Summary judgment is appropriate when it is demonstrated that there exists no genuine issue as to any material fact, and that the moving party is entitled to judgment as a matter of law. Fed. R. Civ. P. 56(c); Adickes v. S.H. Kress & Co., 398 U.S. 144, 157 (1970); Fortyune v. American Multi-Cinema, Inc., 364 F.3d 1075, 1080 (9th Cir. 2004). The party seeking summary judgment bears the initial burden of informing the court of the basis for its motion and of identifying the portions of the declarations (if any), pleadings, and discovery that demonstrate an absence of a genuine issue of material fact. Celotex Corp. v. Catrett, 477 U.S. 317, 323 (1986); Soremekun v. Thrifty Payless, Inc., 509 F.3d 978, 984 (9th Cir. 2007). A fact is "material" if it might affect the outcome of the suit under the governing law. See Anderson v. Liberty Lobby, Inc., 477 U.S. 242, 248-49 (1986); Thrifty Oil Co. v. Bank of America Nat'l Trust & Savings Assn, 322 F.3d 1039, 1046 (9th Cir. 2002). A dispute is "genuine" as to a material fact if there is sufficient evidence for a reasonable jury to return a verdict for the non-moving party. Anderson, 477 U.S. at 248; Long v. County of Los Angeles, 442 F.3d 1178, 1185 (9th Cir. 2006).
Where the moving party will have the burden of proof on an issue at trial, the movant must affirmatively demonstrate that no reasonable trier of fact could find other than for the movant. Soremekun, 509 F.3d at 984. Where the non-moving party will have the burden of proof on an issue at trial, the movant may prevail by presenting evidence that negates an essential element of the non-moving party's claim or by merely pointing out that there is an absence of evidence to support an essential element of the non-moving party's claim. See James River Ins. Co. v. Schenk, P.C., 519 F.3d 917, 925 (9th Cir. 2008); Soremekun, 509 F.3d at 984; Nissan Fire & Marine Ins. Co. v. Fritz Cos., 210 F.3d 1099, 1105-06 (9th Cir. 2000). If a moving party fails to carry its burden of production, then "the non-moving party has no obligation to produce anything, even if the non-moving party would have the ultimate burden of persuasion." Nissan Fire & Marine Ins. Co. v. Fritz Companies, 210 F.3d 1099, 1102-03 (9th Cir. 2000). If the moving party meets its initial burden, the burden then shifts to the opposing party to establish that a genuine issue as to any material fact actually exists. See Matsushita Elec. Indus. Co. v. Zenith Radio Corp., 475 U.S. 574, 586 (1986); Nissan Fire & Marine, 210 F.3d at 1103. The opposing party cannot "'rest upon the mere allegations or denials of [its] pleading' but must instead produce evidence that 'sets forth specific facts showing that there is a genuine issue for trial.'" Estate of Tucker v. Interscope Records, 515 F.3d 1019, 1030 (9th Cir. 2008) (quoting Fed. R. Civ. Pro. 56(e)).
The evidence of the opposing party is to be believed, and all reasonable inferences that may be drawn from the facts placed before the court must be drawn in favor of the opposing party. See Anderson, 477 U.S. at 255; Matsushita, 475 U.S. at 587; Stegall v. Citadel Broad, Inc., 350 F.3d 1061, 1065 (9th Cir. 2003). Nevertheless, inferences are not drawn out of the air, and it is the opposing party's obligation to produce a factual predicate from which the inference may be drawn. See Sanders v. City of Fresno, 551 F.Supp.2d 1149, 1163 (E.D. Cal. 2008); UMG Recordings, Inc. v. Sinnott, 300 F.Supp.2d 993, 997 (E.D. Cal. 2004). "A genuine issue of material fact does not spring into being simply because a litigant claims that one exists or promises to produce admissible evidence at trial." Del Carmen Guadalupe v. Agosto, 299 F.3d 15, 23 (1st Cir. 2002); see Galen v. County of Los Angeles, 477 F.3d 652, 658 (9th Cir. 2007); Bryant v. Adventist Health System/West, 289 F.3d 1162, 1167 (9th Cir. 2002). Further, a "motion for summary judgment may not be defeated . . . by evidence that is 'merely colorable' or 'is not significantly probative.'" Anderson, 477 U.S. at 249-50; Hardage v. CBS Broad. Inc., 427 F.3d 1177, 1183 (9th Cir. 2006). Additionally, the court has the discretion in appropriate circumstances to consider materials that are not properly brought to its attention, but the court is not required to examine the entire file for evidence establishing a genuine issue of material fact where the evidence is not set forth in the opposing papers with adequate references. See Southern Cal. Gas Co. v. City of Santa Ana, 336 F.3d 885, 889 (9th Cir. 2003); Carmen v. San Francisco Unified Sch. Dist., 237 F.3d 1026, 1031 (9th Cir. 2001). If the nonmoving party fails to produce evidence sufficient to create a genuine issue of material fact, the moving party is entitled to summary judgment. See Nissan Fire & Marine, 210 F.3d at 1103.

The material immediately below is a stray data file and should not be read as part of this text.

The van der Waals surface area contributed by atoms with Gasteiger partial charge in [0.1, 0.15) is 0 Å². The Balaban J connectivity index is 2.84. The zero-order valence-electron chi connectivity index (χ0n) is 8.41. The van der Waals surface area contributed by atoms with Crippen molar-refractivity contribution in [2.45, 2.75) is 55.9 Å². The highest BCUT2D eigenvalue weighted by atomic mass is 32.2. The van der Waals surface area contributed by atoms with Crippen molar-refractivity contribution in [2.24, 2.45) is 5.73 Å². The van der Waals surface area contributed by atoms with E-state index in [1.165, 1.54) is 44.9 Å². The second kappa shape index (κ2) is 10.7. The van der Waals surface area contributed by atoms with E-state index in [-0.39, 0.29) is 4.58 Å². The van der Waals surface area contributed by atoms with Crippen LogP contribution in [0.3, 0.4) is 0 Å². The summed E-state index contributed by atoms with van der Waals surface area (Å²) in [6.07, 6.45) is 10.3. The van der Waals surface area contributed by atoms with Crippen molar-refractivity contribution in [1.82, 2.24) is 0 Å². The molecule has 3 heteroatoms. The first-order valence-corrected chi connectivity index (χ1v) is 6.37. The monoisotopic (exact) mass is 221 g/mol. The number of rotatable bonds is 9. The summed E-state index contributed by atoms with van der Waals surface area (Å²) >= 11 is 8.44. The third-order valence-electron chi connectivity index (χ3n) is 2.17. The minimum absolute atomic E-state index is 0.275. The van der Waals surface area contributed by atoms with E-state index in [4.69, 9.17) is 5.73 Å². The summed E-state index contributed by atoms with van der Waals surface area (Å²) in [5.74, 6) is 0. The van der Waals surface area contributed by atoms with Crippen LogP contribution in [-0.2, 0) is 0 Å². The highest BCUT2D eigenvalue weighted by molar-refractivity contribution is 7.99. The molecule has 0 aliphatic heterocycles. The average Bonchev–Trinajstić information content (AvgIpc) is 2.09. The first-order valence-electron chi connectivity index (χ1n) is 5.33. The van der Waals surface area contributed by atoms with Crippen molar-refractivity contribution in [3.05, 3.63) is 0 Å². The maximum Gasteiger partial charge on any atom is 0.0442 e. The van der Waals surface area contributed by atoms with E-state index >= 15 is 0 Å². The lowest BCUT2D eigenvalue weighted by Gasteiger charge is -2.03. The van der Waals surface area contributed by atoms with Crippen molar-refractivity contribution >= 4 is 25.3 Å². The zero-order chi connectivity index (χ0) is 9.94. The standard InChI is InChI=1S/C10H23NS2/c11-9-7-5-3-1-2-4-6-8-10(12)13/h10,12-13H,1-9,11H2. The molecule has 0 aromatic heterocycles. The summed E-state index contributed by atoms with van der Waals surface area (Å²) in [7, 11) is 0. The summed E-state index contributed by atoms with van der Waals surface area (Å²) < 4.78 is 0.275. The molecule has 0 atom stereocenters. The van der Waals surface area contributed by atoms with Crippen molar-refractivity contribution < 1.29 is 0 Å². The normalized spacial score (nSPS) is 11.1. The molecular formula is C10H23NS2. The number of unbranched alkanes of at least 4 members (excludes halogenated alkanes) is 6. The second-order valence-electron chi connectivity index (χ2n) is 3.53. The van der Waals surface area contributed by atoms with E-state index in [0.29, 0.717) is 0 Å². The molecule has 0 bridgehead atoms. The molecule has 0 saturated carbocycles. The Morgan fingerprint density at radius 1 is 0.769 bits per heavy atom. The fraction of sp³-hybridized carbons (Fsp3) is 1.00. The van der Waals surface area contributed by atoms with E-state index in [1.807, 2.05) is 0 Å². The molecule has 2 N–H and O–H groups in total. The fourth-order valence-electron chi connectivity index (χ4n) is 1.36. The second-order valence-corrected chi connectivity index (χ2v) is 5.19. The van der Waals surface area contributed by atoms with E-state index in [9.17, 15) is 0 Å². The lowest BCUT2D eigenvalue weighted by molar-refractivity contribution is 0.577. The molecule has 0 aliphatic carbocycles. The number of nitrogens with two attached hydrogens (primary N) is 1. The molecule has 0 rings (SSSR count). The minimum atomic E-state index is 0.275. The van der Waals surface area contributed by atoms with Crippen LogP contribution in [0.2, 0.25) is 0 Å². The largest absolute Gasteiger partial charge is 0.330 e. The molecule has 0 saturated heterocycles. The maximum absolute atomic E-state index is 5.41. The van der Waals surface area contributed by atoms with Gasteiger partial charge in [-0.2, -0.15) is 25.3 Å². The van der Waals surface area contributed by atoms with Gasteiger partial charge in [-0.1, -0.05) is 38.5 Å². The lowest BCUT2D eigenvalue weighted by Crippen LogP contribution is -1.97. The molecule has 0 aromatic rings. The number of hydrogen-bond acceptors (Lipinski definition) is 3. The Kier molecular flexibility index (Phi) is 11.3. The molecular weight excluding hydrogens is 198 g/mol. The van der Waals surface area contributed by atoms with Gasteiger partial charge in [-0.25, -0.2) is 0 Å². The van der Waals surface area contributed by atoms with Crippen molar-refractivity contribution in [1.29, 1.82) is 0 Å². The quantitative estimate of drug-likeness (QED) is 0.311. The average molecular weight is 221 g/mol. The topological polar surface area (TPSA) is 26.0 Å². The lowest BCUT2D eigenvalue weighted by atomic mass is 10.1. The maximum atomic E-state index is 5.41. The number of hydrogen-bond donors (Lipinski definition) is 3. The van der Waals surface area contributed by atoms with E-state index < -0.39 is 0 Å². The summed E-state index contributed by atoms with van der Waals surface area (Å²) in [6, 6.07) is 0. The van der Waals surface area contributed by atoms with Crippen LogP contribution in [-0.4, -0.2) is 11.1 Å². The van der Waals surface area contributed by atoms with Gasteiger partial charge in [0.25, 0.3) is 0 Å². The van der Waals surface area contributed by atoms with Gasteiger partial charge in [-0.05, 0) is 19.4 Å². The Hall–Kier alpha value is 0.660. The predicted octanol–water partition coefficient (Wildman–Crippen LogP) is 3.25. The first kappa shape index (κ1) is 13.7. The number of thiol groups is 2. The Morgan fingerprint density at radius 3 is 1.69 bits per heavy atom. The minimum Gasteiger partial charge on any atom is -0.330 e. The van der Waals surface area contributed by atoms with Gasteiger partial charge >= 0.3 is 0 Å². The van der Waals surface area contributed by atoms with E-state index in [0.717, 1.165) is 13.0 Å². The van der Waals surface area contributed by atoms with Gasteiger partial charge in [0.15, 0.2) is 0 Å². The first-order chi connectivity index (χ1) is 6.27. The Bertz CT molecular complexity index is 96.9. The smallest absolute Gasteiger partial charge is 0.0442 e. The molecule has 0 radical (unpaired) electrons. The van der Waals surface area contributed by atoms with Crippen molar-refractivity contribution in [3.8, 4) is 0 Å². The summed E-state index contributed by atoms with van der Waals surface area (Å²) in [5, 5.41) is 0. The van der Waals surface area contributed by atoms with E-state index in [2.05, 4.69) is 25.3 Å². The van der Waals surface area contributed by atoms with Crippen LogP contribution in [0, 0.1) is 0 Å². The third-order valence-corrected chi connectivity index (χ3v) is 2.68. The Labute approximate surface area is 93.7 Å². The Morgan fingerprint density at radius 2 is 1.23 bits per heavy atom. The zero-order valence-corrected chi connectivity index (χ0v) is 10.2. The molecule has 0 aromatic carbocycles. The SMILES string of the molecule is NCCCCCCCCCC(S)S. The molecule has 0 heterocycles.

Slama alleges four violations of the Fourth Amendment: (1) wrongful arrest, i.e. arrest without probable cause; (2) excessive force; (3) Monell liability for failure to train; and (4) Monell liability for custom/policy to permit excessive ...